Yuma Union Superintendent Antonia Badone describes Ready Now Yuma as a cultural shift for the district, which is more than 80 percent Latino. Ready Now Yuma requires all students to take Cambridge Curriculum college prep classes, opening the doors to Advanced Placement classes to all students – and allows everyone to take Career and Technical Education classes as well.
An early initiative strategy, Badone said, was eliminating high school pre-algebra classes. Now all students start out in regular algebra – kids who start out behind are given extra help while they catch up.
“I come from a Hispanic family of five” said Arianda Martinez, who is preparing for a computer science career. Technically, she already is a graduate of Yuma High, having completed requirements for Arizona’s early graduation Grand Canyon Diploma with her school’s Cambridge classes last year.
“My parents worked in agriculture and never got past middle school. I'll be the first in my family to go to college.”
This semester, Martinez is taking Advanced Placement human geography and Spanish classes at Yuma High as well as English 102 and a computer information systems class at Arizona Western College near the high school. She plans to attend a four-year university next year.
“In the future, I see myself working with computers in a government agency,” she said.
“Our educational culture world-wide is about ‘sorting’ students,” Badone said.
“The Ready Now Yuma approach runs counter to that tradition. Teachers were initially somewhat worried about being judged based on students’ exam results. We have not evaluated teachers’ based on their students’ performance on Cambridge exams or AP exams or ACT. We are infusing a culture of lifelong learning and a tradition of every student doing challenging work.”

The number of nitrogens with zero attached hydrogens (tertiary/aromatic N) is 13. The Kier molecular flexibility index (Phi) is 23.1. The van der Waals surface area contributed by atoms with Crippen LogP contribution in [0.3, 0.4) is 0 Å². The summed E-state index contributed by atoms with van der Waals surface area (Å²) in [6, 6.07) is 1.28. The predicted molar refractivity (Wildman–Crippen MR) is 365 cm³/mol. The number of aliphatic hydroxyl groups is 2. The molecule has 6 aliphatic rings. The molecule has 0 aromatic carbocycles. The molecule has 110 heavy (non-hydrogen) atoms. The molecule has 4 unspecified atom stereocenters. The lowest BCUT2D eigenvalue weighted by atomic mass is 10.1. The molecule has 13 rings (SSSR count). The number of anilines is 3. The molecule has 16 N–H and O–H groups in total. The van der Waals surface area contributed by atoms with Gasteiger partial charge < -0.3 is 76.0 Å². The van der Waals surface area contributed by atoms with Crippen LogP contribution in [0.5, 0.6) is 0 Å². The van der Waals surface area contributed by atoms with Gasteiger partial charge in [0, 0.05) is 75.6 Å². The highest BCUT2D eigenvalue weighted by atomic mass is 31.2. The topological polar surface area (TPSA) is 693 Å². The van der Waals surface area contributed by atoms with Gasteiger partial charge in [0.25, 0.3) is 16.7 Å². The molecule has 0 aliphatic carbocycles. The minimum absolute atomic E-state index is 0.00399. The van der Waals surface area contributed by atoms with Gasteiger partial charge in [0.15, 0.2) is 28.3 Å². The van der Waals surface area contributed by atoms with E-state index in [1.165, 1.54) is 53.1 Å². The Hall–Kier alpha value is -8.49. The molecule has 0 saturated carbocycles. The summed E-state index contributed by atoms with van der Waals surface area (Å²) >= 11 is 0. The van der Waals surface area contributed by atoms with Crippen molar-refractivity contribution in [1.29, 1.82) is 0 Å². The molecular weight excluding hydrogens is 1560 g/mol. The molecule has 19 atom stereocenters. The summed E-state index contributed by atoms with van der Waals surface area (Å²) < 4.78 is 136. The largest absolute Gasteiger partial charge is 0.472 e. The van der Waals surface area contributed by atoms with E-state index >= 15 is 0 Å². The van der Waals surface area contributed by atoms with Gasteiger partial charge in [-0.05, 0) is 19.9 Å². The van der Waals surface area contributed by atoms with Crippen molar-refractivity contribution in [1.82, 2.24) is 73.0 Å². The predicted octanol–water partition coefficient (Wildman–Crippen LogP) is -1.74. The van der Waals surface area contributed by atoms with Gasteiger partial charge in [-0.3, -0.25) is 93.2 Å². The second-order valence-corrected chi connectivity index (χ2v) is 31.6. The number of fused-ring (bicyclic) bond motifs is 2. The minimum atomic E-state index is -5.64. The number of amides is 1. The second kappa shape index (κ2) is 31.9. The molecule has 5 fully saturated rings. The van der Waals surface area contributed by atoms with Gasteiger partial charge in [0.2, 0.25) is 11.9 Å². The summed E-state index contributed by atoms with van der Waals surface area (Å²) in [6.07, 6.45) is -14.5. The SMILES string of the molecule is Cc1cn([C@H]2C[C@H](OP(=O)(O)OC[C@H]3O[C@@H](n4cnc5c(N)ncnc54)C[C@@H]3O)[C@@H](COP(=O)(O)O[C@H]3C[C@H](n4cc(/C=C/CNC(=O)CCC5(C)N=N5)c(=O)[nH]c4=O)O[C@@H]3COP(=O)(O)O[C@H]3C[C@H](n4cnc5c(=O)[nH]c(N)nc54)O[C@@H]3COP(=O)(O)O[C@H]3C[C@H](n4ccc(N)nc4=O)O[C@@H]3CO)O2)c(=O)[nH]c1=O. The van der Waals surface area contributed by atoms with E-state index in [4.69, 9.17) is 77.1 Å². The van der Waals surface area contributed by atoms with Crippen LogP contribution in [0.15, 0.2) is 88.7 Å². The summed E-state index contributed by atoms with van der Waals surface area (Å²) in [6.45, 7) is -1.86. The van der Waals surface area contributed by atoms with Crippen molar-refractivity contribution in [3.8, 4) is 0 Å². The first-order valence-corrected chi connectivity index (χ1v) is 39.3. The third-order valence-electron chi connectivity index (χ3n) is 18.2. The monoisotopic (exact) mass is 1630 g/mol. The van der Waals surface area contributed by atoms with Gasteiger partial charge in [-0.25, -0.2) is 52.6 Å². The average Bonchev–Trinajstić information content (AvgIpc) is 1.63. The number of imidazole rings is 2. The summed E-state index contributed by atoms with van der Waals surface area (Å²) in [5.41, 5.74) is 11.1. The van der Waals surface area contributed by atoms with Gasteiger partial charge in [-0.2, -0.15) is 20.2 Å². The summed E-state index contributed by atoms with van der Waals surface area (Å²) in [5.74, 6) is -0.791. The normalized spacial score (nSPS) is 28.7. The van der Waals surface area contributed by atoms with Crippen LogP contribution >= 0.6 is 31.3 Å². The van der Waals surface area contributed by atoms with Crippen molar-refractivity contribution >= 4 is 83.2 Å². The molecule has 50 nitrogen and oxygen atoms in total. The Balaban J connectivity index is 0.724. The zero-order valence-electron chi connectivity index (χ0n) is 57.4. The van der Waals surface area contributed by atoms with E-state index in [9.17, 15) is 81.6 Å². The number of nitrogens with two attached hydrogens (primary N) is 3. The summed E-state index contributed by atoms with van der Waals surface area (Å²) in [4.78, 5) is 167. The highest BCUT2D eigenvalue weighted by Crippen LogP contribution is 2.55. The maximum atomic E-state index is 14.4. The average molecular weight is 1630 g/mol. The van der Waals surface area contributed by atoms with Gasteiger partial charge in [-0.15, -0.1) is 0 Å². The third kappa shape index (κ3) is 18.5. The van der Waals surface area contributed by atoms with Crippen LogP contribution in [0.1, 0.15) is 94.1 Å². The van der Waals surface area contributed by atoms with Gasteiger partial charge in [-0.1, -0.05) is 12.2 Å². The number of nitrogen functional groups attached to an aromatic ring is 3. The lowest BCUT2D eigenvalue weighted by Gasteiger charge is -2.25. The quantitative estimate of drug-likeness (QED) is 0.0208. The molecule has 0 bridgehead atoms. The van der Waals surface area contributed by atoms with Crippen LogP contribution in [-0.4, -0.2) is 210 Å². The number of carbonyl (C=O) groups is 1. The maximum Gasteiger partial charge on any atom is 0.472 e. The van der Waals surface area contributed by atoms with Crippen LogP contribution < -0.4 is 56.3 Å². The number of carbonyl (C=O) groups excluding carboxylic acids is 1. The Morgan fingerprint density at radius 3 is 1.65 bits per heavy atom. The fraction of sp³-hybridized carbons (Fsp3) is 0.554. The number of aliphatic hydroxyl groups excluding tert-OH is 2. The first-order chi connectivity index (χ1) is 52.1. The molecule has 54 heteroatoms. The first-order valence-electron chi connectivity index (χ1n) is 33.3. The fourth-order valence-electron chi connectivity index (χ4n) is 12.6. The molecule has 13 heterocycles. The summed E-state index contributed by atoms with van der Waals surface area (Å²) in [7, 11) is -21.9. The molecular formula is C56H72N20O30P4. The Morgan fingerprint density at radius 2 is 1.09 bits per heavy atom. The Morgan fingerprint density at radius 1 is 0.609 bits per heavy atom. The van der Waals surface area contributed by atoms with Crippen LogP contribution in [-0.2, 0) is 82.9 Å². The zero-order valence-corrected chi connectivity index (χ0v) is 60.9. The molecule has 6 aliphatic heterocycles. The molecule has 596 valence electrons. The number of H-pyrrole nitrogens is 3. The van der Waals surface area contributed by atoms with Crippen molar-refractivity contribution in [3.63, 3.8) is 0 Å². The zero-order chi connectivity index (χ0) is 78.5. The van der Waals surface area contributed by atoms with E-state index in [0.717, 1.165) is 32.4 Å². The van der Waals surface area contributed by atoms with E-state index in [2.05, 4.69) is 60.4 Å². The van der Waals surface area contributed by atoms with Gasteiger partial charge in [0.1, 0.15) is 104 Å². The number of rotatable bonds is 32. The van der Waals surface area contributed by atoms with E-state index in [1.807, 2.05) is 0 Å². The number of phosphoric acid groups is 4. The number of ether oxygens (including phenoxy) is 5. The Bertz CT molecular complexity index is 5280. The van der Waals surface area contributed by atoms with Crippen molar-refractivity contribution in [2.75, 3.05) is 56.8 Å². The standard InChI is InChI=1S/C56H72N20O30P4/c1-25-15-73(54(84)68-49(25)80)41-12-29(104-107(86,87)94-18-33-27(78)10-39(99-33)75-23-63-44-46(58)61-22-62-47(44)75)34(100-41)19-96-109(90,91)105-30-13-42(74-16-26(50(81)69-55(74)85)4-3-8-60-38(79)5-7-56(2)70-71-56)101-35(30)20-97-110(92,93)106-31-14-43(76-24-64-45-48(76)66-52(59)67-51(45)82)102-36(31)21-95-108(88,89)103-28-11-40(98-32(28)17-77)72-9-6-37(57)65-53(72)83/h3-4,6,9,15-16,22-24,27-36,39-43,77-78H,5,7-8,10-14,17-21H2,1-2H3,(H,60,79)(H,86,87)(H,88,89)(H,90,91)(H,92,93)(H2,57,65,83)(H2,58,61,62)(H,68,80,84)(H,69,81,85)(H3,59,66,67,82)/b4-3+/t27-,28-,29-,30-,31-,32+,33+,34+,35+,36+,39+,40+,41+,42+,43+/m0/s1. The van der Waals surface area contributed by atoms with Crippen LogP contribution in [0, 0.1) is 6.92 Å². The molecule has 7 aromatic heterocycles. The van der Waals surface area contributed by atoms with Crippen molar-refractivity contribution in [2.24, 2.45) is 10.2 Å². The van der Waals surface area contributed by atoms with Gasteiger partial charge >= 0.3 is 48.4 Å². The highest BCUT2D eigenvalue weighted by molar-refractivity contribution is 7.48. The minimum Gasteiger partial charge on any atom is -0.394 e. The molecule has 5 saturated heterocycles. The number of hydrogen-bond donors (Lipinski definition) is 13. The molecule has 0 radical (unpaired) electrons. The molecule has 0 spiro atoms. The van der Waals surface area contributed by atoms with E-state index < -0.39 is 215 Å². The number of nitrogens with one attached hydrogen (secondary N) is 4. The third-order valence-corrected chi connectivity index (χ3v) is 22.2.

Phoenix Union, its feeder elementary districts and a number of human service organizations are in the early stages of starting a similar initiative in the metropolitan area.
A key effort of Thriving Together (a collective impact initiative funded in part by Helios Education Foundation) is analyzing what works in Phoenix schools and replicating it elsewhere, said former director Anel Mercado.
“We don’t need to go to Boston to find out how to close the achievement gap in Phoenix,” she said. “There are great schools right here that we can turn to.”
Helios invested $375,000 in Thriving Together, whose mission is to build a robust community and economy through collective action that fosters success from birth to career for every child, youth and young adult. The initiative aims to change the course for 250,000 children living in the Phoenix metropolitan area - students who are in the Phoenix Union High School and feeder district boundaries.
“Making progress toward closing the Latino student achievement gap won’t happen without a willingness from all sectors of our community – business, government, philanthropy, education – to work together to ensure more students have opportunities to complete a postsecondary certificate or degree,” said Paul Luna, Helios Education Foundation’s President and CEO. “This issue must be a top priority on our state’s agenda. If we don’t, we close the door on opportunity, and step into a future of economic and social peril.”